What keeps me from ranking Chicago higher is my lack of faith in Yallop’s tactics with this group. Juan Luis Anangono has been played rarely in preseason, and some Fire supporters question if he’ll be a main cog for the team like he was late last year. Where Yallop chooses to play Mike Magee is another thing that could hinder them tactically. It’s been awhile since Yallop’s had anyone with Magee’s type of offensive acumen. The offseason kerfuffle with Magee’s contract could help make things tough on the field for him, especially if he’s not played in a position that fits his style (in my opinion, wide attacking midfield and not as an out-and-out forward). Magee should still score a boat load of goals. And that’s the other issue: Chicago cannot afford to be overly-dependent on Magee’s scoring to carrying them through. I fear they’ll make that mistake anyway, just as Yallop did in the past with Chris Wondolowski.
In the end, Chicago should not be written off by any team. They’ll compete for a playoff spot. But they’re going to fall just short to teams that have consolidated their positions in the conference. Namely New England.
Jay Heaps is making a name for himself in MLS’ coaching ranks to go alongside others like Jason Kreis, Peter Vermes, and Caleb Porter. He’s augmented his squad from 2013 with quality players that add depth to the roster as well as role players that’ll come in handy down the stretch.
Heaps has cut dead weight like Chad Barrett, cut budget with guys like Juan Toja and Juan Agudelo, and added good talent like Teal Bunbury, Brad Knighton, and Daigo Kobayashi.
Between injuries and poor performances in KC, Bunbury wasn’t impressing much of anybody anymore. His preseason showings with New England were phenomenal, though, and a move to the north east may be what his career needs to be reinvigorated. Preseason is only preseason, but I’m predicting his form continues.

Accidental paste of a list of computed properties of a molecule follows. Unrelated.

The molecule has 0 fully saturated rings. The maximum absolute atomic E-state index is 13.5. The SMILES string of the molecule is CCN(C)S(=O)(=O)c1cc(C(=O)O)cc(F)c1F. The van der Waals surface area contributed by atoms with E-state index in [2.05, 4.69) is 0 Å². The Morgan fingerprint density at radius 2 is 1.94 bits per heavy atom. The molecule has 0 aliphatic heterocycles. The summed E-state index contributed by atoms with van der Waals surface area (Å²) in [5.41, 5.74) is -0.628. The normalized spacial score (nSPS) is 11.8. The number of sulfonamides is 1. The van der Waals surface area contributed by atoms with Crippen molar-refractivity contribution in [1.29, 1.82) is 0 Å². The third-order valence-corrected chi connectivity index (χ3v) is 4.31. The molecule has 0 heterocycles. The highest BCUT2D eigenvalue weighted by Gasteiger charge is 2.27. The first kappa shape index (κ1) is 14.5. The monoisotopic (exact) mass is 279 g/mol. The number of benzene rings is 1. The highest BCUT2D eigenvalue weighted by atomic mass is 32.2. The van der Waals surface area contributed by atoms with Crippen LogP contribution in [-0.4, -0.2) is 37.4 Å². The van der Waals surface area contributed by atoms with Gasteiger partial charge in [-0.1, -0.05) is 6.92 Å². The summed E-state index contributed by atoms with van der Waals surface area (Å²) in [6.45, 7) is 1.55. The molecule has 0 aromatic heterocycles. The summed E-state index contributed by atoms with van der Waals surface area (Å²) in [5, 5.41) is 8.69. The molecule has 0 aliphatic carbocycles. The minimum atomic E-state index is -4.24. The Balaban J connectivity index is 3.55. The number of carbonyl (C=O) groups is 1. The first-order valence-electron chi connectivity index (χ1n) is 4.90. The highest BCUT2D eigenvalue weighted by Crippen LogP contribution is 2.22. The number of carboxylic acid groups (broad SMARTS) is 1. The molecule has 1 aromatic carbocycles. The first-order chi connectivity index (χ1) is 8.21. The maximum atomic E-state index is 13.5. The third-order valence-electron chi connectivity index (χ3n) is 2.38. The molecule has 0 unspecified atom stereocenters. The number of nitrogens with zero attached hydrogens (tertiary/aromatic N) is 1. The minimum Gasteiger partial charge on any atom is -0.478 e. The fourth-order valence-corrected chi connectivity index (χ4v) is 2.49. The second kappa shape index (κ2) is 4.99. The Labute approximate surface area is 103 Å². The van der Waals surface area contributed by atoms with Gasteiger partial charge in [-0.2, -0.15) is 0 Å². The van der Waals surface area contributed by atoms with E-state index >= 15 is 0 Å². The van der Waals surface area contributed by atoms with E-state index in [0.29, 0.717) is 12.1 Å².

Matt Reis’ retirement hit the team a bit as he’s backstopped the Revs for 10 years. But it opens up the door for two guys wanting an opportunity to be #1: Brad Knighton and Bobby Shuttleworth. No one should be concerned with either of them in net and they should be one of the best tandems in the league.
Kobayashi was not played properly in Vancouver. That much is clear. It’s apparent he has the talent to do well in MLS, and I think Heaps uses him wisely in 2014. They’ll need his type of service as Toja never met expectations, and the potential of having both he and Lee Nguyen on the field simultaneously is going to be a sight to see.
Say what you will about the Kraft family and their commitment to the Revs, but the coaching staff, GM, and other technical personas in the club have been making this squad into an eventual contender. You’ll see the Revs in the playoffs this year for the first time in quite awhile.
A team that I’m crushing on right now is Philadelphia. And I say that in the most esteemed way that a fan of another team can. John Hackworth, like Heaps, is another making his name as a coach. The club’s been serious about shirking the “cheap” moniker some fans have associated with the Union, and this year that spending (albeit modestly) will be seen in results.
Without a doubt, Maurice Edu is the biggest signing. He brings a ton of experience to a team that needs it in the midfield. This might mean Amobi Okugo is again riding the bench, but it gives the young one a reputable mentor in that defensive midfield position.
Shoring up defense, the addition of Austin Berry brings quality young talent centrally. While this still means an opportunity for Okugo to play at center back, it can mean that Sheanon Williams can shift back to his preferable fullback spot. And the talk of the draft, Andre Blake, is expected to come in and compete for a starting role in net with MacMath. It’s exactly what MacMath needs to help elevate his game, and if Blake is as good as everyone says he is, it’s a win-win for the club.
Midfield acquisitions Maidana and Vincent Nogueira are not proven, and I admit to that. But I have high hopes that they do exactly what they were brought in to do, especially Maidana in the effective #10 role. Good service for the strikers is going to be a necessity because I see that forward line being the biggest concern for the team.
Jack McInerney might have a stellar season. He also might flop again with another 20 game drought. What’s for certain is that Conor Casey is not going to be aiding him, at least for the short-term as he nurses his injuries. Beyond that, Philly’s striker core is thin. Aaron Wheeler, Antoine Hoppenot, and Yann Ekra have either performed well at lower levels or have shown flashes of brilliance in MLS, but if they’re the ones relied upon to score goals, expect not much. This should open the door for Sebastien Le Toux to reassert himself as a consistent starting forward, but walking the walk is a different story.
If Philly can get things figured out offensively, I could even rank them higher than #4. If they don’t, expect 1-0 and 2-1 results all season a la 2011. Just enough to get into the playoffs.